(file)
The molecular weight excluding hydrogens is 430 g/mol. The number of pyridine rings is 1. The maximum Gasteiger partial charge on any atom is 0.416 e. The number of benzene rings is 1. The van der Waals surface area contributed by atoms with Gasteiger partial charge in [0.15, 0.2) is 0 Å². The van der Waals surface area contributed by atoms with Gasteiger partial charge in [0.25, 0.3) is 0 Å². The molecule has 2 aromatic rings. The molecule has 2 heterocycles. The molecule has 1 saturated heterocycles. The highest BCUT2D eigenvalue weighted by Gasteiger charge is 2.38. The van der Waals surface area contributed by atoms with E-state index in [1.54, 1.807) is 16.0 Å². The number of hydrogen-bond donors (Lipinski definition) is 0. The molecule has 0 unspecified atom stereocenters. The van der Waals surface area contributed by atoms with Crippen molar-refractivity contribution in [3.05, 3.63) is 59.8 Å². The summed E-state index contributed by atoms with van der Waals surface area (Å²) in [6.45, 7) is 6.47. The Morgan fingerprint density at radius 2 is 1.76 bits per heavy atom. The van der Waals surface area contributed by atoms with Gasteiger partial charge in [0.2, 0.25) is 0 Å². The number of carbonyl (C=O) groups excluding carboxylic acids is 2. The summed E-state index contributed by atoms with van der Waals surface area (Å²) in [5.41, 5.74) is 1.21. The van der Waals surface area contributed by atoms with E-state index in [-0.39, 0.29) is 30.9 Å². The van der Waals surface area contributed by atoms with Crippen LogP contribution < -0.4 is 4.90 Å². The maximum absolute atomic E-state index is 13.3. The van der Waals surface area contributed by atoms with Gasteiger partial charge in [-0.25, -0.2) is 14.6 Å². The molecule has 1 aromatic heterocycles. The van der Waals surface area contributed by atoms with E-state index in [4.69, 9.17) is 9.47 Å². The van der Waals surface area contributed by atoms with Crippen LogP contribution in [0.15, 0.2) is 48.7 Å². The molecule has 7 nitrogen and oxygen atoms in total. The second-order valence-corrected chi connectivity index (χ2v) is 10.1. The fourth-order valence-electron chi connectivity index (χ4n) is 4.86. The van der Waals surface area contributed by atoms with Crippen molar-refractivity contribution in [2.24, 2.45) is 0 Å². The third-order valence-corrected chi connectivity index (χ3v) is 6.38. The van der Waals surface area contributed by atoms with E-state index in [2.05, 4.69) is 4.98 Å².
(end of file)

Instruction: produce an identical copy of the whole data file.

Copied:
The molecular weight excluding hydrogens is 430 g/mol. The number of pyridine rings is 1. The maximum Gasteiger partial charge on any atom is 0.416 e. The number of benzene rings is 1. The van der Waals surface area contributed by atoms with Gasteiger partial charge in [0.15, 0.2) is 0 Å². The van der Waals surface area contributed by atoms with Gasteiger partial charge in [0.25, 0.3) is 0 Å². The molecule has 2 aromatic rings. The molecule has 2 heterocycles. The molecule has 1 saturated heterocycles. The highest BCUT2D eigenvalue weighted by Gasteiger charge is 2.38. The van der Waals surface area contributed by atoms with E-state index in [1.54, 1.807) is 16.0 Å². The number of hydrogen-bond donors (Lipinski definition) is 0. The molecule has 0 unspecified atom stereocenters. The van der Waals surface area contributed by atoms with Crippen molar-refractivity contribution in [3.05, 3.63) is 59.8 Å². The summed E-state index contributed by atoms with van der Waals surface area (Å²) in [6.45, 7) is 6.47. The Morgan fingerprint density at radius 2 is 1.76 bits per heavy atom. The van der Waals surface area contributed by atoms with Gasteiger partial charge in [0.2, 0.25) is 0 Å². The number of carbonyl (C=O) groups excluding carboxylic acids is 2. The summed E-state index contributed by atoms with van der Waals surface area (Å²) in [5.41, 5.74) is 1.21. The van der Waals surface area contributed by atoms with E-state index in [-0.39, 0.29) is 30.9 Å². The van der Waals surface area contributed by atoms with Crippen LogP contribution < -0.4 is 4.90 Å². The maximum absolute atomic E-state index is 13.3. The van der Waals surface area contributed by atoms with Gasteiger partial charge in [-0.25, -0.2) is 14.6 Å². The molecule has 1 aromatic heterocycles. The van der Waals surface area contributed by atoms with E-state index in [4.69, 9.17) is 9.47 Å². The van der Waals surface area contributed by atoms with Crippen LogP contribution in [0.15, 0.2) is 48.7 Å². The molecule has 7 nitrogen and oxygen atoms in total. The second-order valence-corrected chi connectivity index (χ2v) is 10.1. The fourth-order valence-electron chi connectivity index (χ4n) is 4.86. The van der Waals surface area contributed by atoms with Crippen molar-refractivity contribution in [2.24, 2.45) is 0 Å². The third-order valence-corrected chi connectivity index (χ3v) is 6.38. The van der Waals surface area contributed by atoms with E-state index in [2.05, 4.69) is 4.98 Å².